Reporter Lindsay Wagner has a fascinating story this afternoon over on the main Policy Watch website entitled: “Students, teachers grapple with Read to Achieve law.” It’s a behind-the-classroom-door look at the unnecessary pain being inflicted on North Carolina third graders and their teachers by Senate President Pro Tem Phil Berger’s signature education initiative. This is from the article which features a Raleigh third grade teacher named Carla Tavares:
“While not required by the law, many school districts were reluctant to hinge the possibility of a third grader moving on to the fourth grade on his or her performance on a single test [a possibility under the new law], especially considering that North Carolina just adopted more rigorous standards and more difficult assessments based on those standards—meaning that even more students are likely to fail End of Grade tests than in years past.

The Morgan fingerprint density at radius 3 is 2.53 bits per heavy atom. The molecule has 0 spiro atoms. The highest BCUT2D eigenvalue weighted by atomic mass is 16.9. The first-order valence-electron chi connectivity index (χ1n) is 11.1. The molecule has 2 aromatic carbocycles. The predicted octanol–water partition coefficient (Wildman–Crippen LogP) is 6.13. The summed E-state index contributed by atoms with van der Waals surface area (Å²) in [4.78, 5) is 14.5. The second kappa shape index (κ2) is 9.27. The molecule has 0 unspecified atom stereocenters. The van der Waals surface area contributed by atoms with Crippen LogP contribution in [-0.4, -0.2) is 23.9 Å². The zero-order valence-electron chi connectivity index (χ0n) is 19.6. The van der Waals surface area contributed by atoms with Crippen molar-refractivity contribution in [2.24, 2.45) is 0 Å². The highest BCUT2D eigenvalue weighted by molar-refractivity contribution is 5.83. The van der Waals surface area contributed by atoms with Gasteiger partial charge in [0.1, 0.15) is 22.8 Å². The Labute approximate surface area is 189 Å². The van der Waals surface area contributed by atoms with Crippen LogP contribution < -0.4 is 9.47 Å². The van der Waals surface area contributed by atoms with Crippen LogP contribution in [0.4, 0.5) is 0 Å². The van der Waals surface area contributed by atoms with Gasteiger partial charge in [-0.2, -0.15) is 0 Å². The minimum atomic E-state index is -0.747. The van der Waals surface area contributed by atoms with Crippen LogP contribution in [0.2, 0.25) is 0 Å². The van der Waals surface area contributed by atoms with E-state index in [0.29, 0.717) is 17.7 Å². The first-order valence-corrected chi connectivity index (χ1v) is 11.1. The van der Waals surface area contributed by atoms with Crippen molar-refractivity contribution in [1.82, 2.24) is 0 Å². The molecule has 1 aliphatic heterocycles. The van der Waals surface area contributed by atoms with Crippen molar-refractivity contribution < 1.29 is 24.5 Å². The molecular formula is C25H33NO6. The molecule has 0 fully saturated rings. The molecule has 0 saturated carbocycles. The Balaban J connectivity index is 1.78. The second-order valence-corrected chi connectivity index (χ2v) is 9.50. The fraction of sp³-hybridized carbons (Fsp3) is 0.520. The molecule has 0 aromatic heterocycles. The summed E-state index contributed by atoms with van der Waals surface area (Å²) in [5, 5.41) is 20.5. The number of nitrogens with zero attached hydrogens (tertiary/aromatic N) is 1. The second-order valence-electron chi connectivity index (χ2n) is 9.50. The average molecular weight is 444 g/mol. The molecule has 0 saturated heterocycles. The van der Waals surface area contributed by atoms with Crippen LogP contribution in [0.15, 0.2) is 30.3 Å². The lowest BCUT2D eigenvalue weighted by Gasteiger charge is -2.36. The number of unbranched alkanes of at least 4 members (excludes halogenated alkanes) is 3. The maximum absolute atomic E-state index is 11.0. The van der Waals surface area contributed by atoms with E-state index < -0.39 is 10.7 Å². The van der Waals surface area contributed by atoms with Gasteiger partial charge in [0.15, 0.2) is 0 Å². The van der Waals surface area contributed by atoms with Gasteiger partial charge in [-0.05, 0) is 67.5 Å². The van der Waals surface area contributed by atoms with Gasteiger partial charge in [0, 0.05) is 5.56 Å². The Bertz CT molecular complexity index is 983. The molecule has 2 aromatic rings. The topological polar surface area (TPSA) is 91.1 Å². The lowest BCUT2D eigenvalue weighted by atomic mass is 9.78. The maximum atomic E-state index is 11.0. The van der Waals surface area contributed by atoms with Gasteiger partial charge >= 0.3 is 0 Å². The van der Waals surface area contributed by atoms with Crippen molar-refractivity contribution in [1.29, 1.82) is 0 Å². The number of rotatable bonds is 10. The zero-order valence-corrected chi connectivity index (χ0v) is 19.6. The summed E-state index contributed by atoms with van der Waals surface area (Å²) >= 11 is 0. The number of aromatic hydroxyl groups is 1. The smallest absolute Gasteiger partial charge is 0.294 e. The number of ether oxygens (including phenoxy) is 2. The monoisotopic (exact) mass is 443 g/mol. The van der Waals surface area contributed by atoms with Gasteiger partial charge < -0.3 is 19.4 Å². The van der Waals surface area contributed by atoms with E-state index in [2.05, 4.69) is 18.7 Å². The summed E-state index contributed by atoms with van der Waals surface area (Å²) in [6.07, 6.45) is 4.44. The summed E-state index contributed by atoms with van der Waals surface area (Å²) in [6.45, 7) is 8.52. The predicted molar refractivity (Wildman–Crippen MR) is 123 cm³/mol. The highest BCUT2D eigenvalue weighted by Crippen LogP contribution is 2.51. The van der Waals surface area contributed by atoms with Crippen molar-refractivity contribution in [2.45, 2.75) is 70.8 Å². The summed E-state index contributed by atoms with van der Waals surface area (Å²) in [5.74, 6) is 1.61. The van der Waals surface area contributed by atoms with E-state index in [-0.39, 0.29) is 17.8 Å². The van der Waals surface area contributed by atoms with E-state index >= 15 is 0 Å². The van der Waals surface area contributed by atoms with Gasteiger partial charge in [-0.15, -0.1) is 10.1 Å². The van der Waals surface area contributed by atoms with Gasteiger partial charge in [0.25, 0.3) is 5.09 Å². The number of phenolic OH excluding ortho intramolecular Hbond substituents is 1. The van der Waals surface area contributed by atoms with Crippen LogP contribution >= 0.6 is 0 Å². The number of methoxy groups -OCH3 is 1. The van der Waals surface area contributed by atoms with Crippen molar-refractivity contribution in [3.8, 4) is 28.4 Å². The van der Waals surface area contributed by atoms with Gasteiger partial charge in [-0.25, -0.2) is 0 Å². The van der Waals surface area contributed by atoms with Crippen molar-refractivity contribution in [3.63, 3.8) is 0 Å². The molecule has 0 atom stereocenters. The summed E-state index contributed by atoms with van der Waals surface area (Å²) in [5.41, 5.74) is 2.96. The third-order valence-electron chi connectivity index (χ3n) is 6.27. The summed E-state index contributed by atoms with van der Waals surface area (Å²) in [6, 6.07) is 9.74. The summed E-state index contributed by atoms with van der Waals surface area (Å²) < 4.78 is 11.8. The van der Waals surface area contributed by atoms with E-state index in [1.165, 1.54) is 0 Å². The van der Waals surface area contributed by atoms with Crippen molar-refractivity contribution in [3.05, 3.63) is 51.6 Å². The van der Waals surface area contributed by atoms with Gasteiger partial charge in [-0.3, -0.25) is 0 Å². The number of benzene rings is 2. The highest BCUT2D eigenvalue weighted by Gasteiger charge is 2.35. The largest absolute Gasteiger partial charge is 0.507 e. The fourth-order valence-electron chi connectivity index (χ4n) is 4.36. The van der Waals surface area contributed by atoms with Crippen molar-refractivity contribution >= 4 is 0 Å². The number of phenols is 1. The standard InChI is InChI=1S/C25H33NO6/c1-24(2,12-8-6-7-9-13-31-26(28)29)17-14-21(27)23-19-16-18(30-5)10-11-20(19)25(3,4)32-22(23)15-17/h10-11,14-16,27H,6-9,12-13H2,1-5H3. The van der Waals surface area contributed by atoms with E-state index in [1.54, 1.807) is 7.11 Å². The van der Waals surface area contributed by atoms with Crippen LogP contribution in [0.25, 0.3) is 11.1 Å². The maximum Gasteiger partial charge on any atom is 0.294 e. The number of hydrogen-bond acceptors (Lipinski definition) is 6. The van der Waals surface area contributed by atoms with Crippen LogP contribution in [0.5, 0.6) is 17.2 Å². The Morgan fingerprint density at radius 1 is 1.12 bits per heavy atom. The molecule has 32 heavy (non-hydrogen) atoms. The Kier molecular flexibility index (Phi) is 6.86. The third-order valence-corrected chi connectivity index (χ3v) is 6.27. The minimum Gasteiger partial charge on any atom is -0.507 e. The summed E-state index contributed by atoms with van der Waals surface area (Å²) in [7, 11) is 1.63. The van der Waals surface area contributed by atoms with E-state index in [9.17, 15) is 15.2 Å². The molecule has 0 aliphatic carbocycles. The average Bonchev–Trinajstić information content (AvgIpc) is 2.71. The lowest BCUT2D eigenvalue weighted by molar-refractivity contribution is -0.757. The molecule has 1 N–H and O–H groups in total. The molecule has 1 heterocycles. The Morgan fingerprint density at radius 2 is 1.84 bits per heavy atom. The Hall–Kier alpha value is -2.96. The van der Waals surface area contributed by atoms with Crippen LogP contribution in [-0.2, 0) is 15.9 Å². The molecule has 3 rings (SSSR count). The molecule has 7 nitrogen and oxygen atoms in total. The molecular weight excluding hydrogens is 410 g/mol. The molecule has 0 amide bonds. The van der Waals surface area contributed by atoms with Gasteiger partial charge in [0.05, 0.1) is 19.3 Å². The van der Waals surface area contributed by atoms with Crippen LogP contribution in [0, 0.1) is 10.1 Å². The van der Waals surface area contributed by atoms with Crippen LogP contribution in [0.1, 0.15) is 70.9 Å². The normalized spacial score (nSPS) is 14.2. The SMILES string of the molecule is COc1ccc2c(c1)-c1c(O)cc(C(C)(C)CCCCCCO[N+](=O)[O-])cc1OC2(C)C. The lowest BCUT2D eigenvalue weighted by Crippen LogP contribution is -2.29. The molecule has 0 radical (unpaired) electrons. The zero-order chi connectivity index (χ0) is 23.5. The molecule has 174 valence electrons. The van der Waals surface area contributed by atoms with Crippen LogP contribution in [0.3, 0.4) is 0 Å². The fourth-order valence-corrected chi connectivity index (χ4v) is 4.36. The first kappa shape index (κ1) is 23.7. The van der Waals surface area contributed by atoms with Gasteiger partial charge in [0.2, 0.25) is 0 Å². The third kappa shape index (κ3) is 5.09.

So districts like Charlotte-Mecklenberg and Wake decided to begin administering portfolio assessments in the spring semester to all third graders who hadn’t already scored proficient in reading on their BOGs [Beginning of Grade tests].
With portfolio assessments, students must demonstrate mastery of the state’s 12 reading standards by successfully passing three tests of reading comprehension for each standard. That means students must pass 36 reading tests that take 30 minutes each to complete during the spring semester, in addition to other formative and summative assessments that already take place during the school year.
‘At least two of these kids are actually reading on grade level,’ said Tavares, who is administering portfolio assessments to about half of the kids in her class – the other half have already demonstrated proficiency. ‘But they’re not good test takers. They’re stressed out. They’re distracted. They’re exhausted.’
‘Some of my students are so tired of these exams, they aren’t even reading the passages anymore. They’re just circling answers and immediately handing the tests back to me,’ she said.”
Read the rest of Wagner’s article by clicking here.